Following a lukewarm response to his previous films, director Philip Noyce aims to return to glory with his latest Fast Charlie from Vertical. Richard Wenk pens the film’s screenplay, which is an adaption of Victor Gischler novel Gun Monkeys.
Confess, Fletch is an enjoyable reboot
After years of being stuck in development hell, author Gregory McDonald’s most famous character Fletch finally returns to the screen in Confess, Fletch from Paramount Pictures. Under the tutelage of director Greg Mottola, Jon Hamm steps into the role made famous by comedy legend Chevy Chase in the eighties. Mottola also serves as the film’s writer, adapting the second Fletch novel.
Now in a relationship with Angela (Lorenza Izzo) and living in Rome, Fletch (Hamm) becomes embroiled in yet another scandal. The priceless collection of rare art belonging to his girlfriend’s family has been stolen, and her father has been kidnapped.
He receives a tip about the missing art, which leads him to Boston, where he walks straight into a murder scene. To the unfazed Fletch, it appears as a set-up, but it looks pretty different to Detective Monroe (Roy Wood Jr.). Although the case seems straightforward, Monroe is reluctant to arrest the only suspect.
Now under the detective’s watchful eye, Fletch must try to clear his name and search for the missing paintings. Meanwhile, Angela’s stepmother, The Countess (Marcia Gay Harden), works tirelessly to enlist Fletch’s help, much to his dismay.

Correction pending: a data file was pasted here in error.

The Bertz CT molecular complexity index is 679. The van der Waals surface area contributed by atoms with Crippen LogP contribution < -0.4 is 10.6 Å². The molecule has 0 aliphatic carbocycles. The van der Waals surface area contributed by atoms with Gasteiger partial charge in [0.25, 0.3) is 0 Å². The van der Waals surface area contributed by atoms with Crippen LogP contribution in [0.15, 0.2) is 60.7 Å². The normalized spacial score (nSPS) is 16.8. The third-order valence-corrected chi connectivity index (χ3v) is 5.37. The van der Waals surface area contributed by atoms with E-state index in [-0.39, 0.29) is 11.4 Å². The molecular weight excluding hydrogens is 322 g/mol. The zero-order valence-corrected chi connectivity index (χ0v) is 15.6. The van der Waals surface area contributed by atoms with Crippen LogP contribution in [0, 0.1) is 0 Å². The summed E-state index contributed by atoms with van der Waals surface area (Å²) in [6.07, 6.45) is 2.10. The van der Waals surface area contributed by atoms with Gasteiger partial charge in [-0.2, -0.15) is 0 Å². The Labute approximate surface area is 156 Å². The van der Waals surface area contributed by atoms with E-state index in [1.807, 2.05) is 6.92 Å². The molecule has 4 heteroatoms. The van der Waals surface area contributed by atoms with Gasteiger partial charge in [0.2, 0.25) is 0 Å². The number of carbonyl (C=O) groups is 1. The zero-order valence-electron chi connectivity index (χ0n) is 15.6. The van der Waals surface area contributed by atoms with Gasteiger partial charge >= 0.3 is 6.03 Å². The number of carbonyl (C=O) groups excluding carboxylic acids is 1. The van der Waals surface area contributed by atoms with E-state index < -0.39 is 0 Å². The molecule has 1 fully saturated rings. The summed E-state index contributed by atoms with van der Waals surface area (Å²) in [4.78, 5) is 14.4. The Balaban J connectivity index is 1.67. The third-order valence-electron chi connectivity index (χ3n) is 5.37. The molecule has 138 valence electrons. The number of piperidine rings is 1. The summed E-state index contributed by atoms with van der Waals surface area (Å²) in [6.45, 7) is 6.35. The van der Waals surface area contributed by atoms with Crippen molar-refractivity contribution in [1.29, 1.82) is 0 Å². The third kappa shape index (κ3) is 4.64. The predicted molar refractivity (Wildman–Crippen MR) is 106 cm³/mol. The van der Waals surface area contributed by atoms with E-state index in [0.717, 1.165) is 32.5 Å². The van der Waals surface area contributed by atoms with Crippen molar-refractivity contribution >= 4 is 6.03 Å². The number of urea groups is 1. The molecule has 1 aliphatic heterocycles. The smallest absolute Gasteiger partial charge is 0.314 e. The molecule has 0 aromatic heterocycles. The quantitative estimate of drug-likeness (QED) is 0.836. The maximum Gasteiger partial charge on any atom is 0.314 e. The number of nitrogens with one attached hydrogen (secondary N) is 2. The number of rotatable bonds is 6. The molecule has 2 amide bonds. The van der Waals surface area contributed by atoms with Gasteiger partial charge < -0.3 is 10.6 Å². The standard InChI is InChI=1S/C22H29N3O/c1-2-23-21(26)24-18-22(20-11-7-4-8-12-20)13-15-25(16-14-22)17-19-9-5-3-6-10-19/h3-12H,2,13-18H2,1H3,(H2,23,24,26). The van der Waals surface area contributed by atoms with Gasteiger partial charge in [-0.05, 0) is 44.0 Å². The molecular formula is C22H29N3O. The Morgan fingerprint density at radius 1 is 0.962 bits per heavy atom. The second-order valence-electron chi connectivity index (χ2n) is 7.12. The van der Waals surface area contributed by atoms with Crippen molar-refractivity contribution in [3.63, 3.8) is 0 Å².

Since one of my favorite filmmakers, Kevin Smith, tried to get a Fletch reboot off in the ground in the late nineties, I’ve been awaiting the character’s return to the screen Reboots of “Fletch” starring Will Smith, Chris Tucker, Ryan Reynolds, Ben Affleck, and Joshua Jackson failed. However, the closest “Fletch” reboot ever came to reality was Kevin Smith’s attempt at making “Fletch Won.” Smith’s idea was to have Jason Lee play Fletch or possibly even the son of Fletch. Per the norm of Hollywood, though, the character got stuck in development hell until now.
I never read any of the Fletch books, and I haven’t seen the Chevy Chase starring Fletch films in at least twenty years. Fletch from 1985 was more light comedy than a rundown detective story. That film is mainly about Chevy Chase’s disguises and improvisation skills. So I went into Confess, Fletch with an open mind.
While I never watched Hamm’s most famous role as Don Draper on Mad Men, he impressed me in The Town, and I’ve liked him in other comedies. One of the first things I noticed about Hamm’s take on the character is the script caters the version of Fletch to Hamm’s natural charisma with a bit of incompetence.
Hamm brings little ticks to Fletch to get himself out of situations that make the film work. Watching the film, my wife and I were generally invested in unraveling the mystery. I commend the scriptwriters for avoiding potty humor because they have an R rating. The comedy moments in the film come across as natural.
The film’s supporting cast are all having just as much fun as Jon Hamm. My favorite supporting character was Detective Monroe (Roy Wood Jr.). I’ve been a fan of Roy’s comedy for years, so seeing him in a more prominent part was great. While Confess, Fletch isn’t groundbreaking by any means, here’s hoping we get to see Hamm play the character again.
Final Grade: B
Confess, Fletch is In Theatres, On Digital, and On Demand on September 16, 2022
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